Clinging to hope
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OpinionEditorial

Clinging to hope

But still, one thing we have learned in the last half decade is that almost anything can happen.

Hope. (Photo by vallgall, courtesy of flickr.com)
Hope. (Photo by vallgall, courtesy of flickr.com)

As Jan. 1, 2018, approached, none of us could have imagined what we would experience and witness in the coming six years.

Looking back now, our lives — our world — seem almost quaint.

No, it wasn’t an easy time. At the close of 2017, we were reckoning with a polarizing president, the #MeToo movement had awakened us to the ubiquity of sexual harassment and assault, and we watched in shock as a violent demonstration in Charlottesville, Virginia, teemed with hundreds of neo-Nazis shouting, “Jews will not replace us.”

It was almost too much to bear.

But then life moved from the outrageous to the surreal.

An antisemitic gunman stormed the Tree of Life building 11 months later, killing 11 Jewish worshippers as they celebrated Shabbat. The mass shooting of innocents was far from the first our country had faced, but it was the most violent antisemitic attack in U.S. history and a horrifying awakening that Jew-hatred was not only alive and well in America, but lethal — and it could happen anywhere.

Seventeen months later the world shut down, the result of a pandemic that eventually would claim almost 7 million lives. For months on end, schools were closed, synagogues were closed, offices were closed, theaters went dark. When we did venture out in public, we covered our faces with masks. We wiped down our groceries wearing disposable gloves. We socialized in pods or on Zoom. It should have been the stuff of science fiction. Except it was real.

As the pandemic waned, and the trial of the synagogue shooter finally occurred and concluded, life began to resume some semblance of normalcy.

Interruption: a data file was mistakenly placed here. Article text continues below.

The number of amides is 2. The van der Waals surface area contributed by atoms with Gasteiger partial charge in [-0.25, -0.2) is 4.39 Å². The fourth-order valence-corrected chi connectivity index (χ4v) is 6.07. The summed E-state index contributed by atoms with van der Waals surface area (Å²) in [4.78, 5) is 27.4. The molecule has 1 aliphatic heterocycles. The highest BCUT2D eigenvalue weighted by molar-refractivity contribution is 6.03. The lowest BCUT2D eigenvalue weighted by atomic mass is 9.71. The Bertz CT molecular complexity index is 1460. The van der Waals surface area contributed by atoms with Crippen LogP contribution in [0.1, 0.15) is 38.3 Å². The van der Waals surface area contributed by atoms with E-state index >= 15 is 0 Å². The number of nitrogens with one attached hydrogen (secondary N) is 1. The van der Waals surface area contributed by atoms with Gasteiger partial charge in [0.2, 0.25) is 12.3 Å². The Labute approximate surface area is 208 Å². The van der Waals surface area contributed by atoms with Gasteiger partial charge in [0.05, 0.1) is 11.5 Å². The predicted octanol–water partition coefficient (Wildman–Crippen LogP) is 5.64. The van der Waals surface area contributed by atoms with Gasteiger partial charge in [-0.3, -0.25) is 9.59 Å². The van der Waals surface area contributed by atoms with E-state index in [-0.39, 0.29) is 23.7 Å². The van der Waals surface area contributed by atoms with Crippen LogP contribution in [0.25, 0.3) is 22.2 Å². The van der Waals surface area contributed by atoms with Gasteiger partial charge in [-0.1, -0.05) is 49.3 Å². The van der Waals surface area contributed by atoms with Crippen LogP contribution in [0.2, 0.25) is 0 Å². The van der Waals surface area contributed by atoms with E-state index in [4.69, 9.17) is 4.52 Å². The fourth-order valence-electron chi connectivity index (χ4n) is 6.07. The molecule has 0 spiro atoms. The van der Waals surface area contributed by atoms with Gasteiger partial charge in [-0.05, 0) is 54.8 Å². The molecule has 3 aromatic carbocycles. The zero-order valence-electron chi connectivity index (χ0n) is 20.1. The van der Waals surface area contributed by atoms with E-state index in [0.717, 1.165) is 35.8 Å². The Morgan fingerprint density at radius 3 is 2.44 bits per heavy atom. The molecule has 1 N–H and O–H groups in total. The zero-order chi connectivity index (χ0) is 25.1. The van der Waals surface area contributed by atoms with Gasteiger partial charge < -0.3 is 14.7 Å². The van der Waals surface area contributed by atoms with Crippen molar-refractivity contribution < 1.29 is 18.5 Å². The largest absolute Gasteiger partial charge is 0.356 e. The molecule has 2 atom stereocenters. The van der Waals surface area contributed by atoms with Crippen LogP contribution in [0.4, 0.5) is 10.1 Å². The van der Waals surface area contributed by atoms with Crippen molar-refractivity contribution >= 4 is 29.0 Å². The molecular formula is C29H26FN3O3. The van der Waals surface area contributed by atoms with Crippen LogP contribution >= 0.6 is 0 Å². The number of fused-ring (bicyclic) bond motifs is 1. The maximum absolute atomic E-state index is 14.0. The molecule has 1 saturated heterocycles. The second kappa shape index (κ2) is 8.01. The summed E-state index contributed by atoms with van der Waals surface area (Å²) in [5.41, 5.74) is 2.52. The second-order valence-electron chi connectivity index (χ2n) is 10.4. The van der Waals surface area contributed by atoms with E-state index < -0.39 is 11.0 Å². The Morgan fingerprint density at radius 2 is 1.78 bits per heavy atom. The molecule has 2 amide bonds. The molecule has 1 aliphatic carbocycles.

Then Oct. 7, 2023, happened.

Thousands of Hamas terrorists invaded Israel, murdering 1,200 people and taking 240 captive. The gruesomeness of the attack — which included the beheadings of babies and the barbaric mutilation of women’s bodies — was inconceivable.

We asked, how could this have happened? Is there nothing that is impossible in this world?

And yet the gravity of the last several years leaves us wondering: If we could live through horrific events that were unfathomable in the truest sense of the word, is it possible for the pendulum to swing in the opposite direction? Could we find oursevles experiencing unimaginable goodness as well?

Perhaps this notion is naïve. But still, one thing we have learned in the last half decade is that almost anything can happen.

Since Oct. 7, Jewish communal gatherings regularly have included the singing of Israel’s national anthem, “Hatikvah,” which translates in English to “The Hope.” It is a constant reminder that hope has been the lifeblood of Jews throughout our history.

The late Rabbi Jonathan Sacks differentiated hope from optimism. “Optimism is the belief that things are going to get better,” he wrote. “Hope is the belief that we can make things better … It takes no courage to be an optimist, but it does need courage to hope.”

As 2023 comes to a close, we cling to the hope for a better world, believe it is possible, and pray for the courage to make it so. PJC

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